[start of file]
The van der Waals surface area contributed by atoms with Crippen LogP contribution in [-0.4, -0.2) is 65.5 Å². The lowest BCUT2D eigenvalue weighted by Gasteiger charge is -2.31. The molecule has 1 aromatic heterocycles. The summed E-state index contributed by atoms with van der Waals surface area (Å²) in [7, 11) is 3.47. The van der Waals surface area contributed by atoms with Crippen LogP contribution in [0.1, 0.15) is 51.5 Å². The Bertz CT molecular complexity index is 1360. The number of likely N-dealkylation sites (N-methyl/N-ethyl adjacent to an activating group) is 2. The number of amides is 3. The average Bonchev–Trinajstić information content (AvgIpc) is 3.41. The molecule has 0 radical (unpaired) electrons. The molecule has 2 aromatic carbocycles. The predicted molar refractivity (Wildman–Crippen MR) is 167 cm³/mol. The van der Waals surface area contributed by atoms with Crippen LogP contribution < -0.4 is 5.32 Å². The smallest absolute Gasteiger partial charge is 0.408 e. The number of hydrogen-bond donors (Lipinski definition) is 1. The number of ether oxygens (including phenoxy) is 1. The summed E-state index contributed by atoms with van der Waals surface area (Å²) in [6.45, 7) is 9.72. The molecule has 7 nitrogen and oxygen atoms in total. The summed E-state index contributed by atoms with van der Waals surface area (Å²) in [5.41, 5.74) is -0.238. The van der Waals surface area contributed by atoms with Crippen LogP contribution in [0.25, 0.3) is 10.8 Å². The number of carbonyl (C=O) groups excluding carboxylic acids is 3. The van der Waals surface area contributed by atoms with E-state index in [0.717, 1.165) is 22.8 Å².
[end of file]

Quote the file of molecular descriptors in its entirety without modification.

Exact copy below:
The van der Waals surface area contributed by atoms with Crippen LogP contribution in [-0.4, -0.2) is 65.5 Å². The lowest BCUT2D eigenvalue weighted by Gasteiger charge is -2.31. The molecule has 1 aromatic heterocycles. The summed E-state index contributed by atoms with van der Waals surface area (Å²) in [7, 11) is 3.47. The van der Waals surface area contributed by atoms with Crippen LogP contribution in [0.1, 0.15) is 51.5 Å². The Bertz CT molecular complexity index is 1360. The number of likely N-dealkylation sites (N-methyl/N-ethyl adjacent to an activating group) is 2. The number of amides is 3. The average Bonchev–Trinajstić information content (AvgIpc) is 3.41. The molecule has 0 radical (unpaired) electrons. The molecule has 2 aromatic carbocycles. The predicted molar refractivity (Wildman–Crippen MR) is 167 cm³/mol. The van der Waals surface area contributed by atoms with Crippen LogP contribution < -0.4 is 5.32 Å². The smallest absolute Gasteiger partial charge is 0.408 e. The number of hydrogen-bond donors (Lipinski definition) is 1. The number of ether oxygens (including phenoxy) is 1. The summed E-state index contributed by atoms with van der Waals surface area (Å²) in [6.45, 7) is 9.72. The molecule has 7 nitrogen and oxygen atoms in total. The summed E-state index contributed by atoms with van der Waals surface area (Å²) in [5.41, 5.74) is -0.238. The van der Waals surface area contributed by atoms with Crippen LogP contribution in [0.25, 0.3) is 10.8 Å². The number of carbonyl (C=O) groups excluding carboxylic acids is 3. The van der Waals surface area contributed by atoms with E-state index in [0.717, 1.165) is 22.8 Å².